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5. Maximizing Performance

Chapter 5. Maximizing Performance

Although your computer spends 99.9% of the time waiting for you to do something, the biggest concern is that other 0.1% of the time when eight seconds can seem like an eternity.

A common misconception is that — with all else being equal — a computer with a fast processor, say 3 GHz, will naturally be faster than a 2 GHz system, and the microprocessor industry wouldn’t have it any other way. Sure that new system you’re eyeing seems a whole lot faster than your year-old machine, but how much is due merely to the processor’s clock speed and how much is determined by other factors?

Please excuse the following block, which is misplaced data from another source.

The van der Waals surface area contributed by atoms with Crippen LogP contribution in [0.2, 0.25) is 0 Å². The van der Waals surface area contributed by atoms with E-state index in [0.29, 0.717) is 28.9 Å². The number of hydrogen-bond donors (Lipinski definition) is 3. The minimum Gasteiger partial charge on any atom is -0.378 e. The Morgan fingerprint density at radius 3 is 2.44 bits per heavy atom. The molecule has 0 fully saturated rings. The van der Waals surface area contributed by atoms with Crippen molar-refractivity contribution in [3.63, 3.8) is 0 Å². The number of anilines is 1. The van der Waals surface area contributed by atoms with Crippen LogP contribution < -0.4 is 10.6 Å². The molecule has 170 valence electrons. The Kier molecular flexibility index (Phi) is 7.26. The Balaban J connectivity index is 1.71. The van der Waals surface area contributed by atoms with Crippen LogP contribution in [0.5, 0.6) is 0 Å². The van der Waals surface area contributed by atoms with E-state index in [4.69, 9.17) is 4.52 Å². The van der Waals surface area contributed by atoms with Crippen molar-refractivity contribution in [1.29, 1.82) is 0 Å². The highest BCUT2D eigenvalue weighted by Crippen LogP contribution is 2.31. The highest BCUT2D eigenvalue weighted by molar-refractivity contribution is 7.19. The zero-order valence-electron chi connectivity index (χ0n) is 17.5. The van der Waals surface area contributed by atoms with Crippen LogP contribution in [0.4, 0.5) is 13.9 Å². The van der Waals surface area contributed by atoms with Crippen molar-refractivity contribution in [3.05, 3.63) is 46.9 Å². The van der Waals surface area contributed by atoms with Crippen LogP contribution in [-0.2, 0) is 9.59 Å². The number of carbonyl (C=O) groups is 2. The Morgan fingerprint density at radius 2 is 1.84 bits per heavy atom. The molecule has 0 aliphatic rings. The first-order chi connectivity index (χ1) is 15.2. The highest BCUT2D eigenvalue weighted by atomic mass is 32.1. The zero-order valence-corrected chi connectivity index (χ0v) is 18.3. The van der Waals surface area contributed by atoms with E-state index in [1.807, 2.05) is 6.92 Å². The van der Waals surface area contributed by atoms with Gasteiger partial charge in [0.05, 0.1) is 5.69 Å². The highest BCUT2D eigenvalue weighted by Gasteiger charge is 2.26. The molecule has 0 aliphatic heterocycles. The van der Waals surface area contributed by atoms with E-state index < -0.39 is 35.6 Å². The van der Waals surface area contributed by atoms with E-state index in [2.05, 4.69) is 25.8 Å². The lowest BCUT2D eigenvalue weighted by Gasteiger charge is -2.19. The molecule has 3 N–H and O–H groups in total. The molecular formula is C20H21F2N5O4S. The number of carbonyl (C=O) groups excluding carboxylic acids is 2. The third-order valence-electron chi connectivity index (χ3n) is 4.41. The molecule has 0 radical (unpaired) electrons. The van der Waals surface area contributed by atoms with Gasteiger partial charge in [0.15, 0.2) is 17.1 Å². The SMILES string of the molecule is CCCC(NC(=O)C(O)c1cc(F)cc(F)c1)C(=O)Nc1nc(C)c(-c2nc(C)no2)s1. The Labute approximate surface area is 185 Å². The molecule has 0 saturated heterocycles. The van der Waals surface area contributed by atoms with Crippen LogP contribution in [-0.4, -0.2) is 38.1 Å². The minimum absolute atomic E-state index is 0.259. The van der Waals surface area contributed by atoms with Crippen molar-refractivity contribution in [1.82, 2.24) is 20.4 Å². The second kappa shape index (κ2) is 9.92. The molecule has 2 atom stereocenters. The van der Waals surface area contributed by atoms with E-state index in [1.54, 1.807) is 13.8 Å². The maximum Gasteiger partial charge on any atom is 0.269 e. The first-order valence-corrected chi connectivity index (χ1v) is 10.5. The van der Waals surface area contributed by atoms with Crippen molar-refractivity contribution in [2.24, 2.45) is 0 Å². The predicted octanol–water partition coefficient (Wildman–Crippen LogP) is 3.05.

Now, the increased processor speed is an obvious benefit in some specific circumstances, such as when you’re performing intensive statistical calculations, using 3D modeling software, or playing particularly processor-intensive games. But in most cases, one’s qualitative assessment of a computer’s speed is based on its ability to respond immediately to mouse clicks and keystrokes, start applications quickly, open menus and dialog boxes without a delay, start up and shut down Windows quickly, and display graphics and animation smoothly. For the most part, all of these things depend far more upon correctly optimized software, the amount of installed memory, the speed of your hard drive, and the amount ....


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